Skip to main content

Why U.S. Needs Nuclear As Part of "All of the Above" Energy Strategy

Glenn McCullough, Jr.
The following is a guest post by Glenn McCullough, Jr. He served as Mayor of Tupelo, Mississippi and was Chairman of TVA from 2001 - 2005. Currently he is Chairman of the board for NuVision Engineering in Pittsburgh. Follow him on Twitter, @GlennMcCJr.

On January 10, the Weather Channel broadcast an extraordinarily rare headline: “Coldest Temperatures of the Century for Some.” It was referring to the "Polar Vortex," that swept into states as far south as Alabama, Tennessee, and Georgia in the early days of the new year.

On the flip side, scientists at the National Oceanic and Atmospheric Administration pegged 2012 as the warmest year on record for the contiguous United States. That summer, 99 million Americans experienced at least 10 days of temperatures above 100 degrees.

Here’s the point: extreme weather happens. Whether it’s a deep cold or a stifling heat, Americans deal with varying temperature changes throughout the year. It would be nice if the only thing those shifts affected was our decision to wear a sweater or a t-shirt. Unfortunately, weather variables have enormous impacts on our country’s electric power supply, stability and cost.

When I was appointed to the Tennessee Valley Authority (TVA) board of directors in 1999, I was struck by TVA’s deep and unrelenting commitment toward safe, reliable, and affordable nuclear energy. As a result, the TVA and local power companies are able to keep the lights on year after year for 9 million people throughout the Tennessee Valley.

During my tenure at TVA, we embarked on a strenuous evaluation of every baseload electric generation option, including natural gas and coal, with controls to reduce harmful emissions. In 2002, the board made the decision to restart a reactor that had been offline since 1985. When evaluated for environmental impacts, financial and operational soundness and long-term reliability, restarting the Brown’s Ferry 1 reactor was the best option for future power generation.

The restart was meticulously planned with a $1.8 billion budget and a five-year timeframe. In 2007, Brown’s Ferry 1 was brought back online - both on schedule and on budget. President Bush personally traveled to the facility to commemorate the successful restart.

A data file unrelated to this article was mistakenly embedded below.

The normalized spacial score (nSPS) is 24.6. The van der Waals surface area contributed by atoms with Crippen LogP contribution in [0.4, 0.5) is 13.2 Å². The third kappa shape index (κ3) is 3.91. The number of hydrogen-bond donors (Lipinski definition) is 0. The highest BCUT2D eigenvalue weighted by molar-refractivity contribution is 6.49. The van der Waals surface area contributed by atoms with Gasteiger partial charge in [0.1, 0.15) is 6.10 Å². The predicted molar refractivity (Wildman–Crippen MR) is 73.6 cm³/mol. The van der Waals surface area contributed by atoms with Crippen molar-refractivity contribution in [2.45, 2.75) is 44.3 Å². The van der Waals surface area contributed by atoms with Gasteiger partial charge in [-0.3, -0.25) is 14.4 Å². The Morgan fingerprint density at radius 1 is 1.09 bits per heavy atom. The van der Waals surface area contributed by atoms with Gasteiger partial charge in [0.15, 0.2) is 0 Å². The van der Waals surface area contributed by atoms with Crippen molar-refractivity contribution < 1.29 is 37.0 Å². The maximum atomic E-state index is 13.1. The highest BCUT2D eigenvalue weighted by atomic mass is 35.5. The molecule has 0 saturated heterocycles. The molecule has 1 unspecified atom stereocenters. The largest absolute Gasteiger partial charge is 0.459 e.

Today, Brown’s Ferry is reliably generating safe, clean, affordable nuclear energy. That reactor, along with other nuclear energy facility in 31 states, proves that nuclear energy plays a vital role in providing cleaner, reliable, and less expensive electricity for Americans.

Without nuclear energy, in fact, there’s no doubt consumers would have faced widespread electricity shortages during that summer of 2012 and this winter. And with the way our nation’s coal plants are shutting down due to EPA regulation, nuclear energy should play a more significant role in the years ahead.

No matter what the weather brings, Americans need reliable energy, especially in the face of record temperatures. When supply shortages are met with the high demand of summer and winter months, it always leads to higher prices for consumers. In the worst cases, it leads to blackouts. Those are the times we need reliable energy the most.

Currently, 100 reactors produce almost 20 percent of America’s total electricity. Nuclear plants operate safely and are online an industry-leading 91 percent of the time, generating clean, affordable electricity around the clock. That’s more reliable than other any other source of electricity, including natural gas and coal. They also produce nearly two-thirds of all carbon-free electricity nationwide.

It’s time to take a closer look at nuclear energy. It's clear that nuclear energy plays a key role in a balanced electricity production portfolio to power our economic growth and today’s digital lifestyle.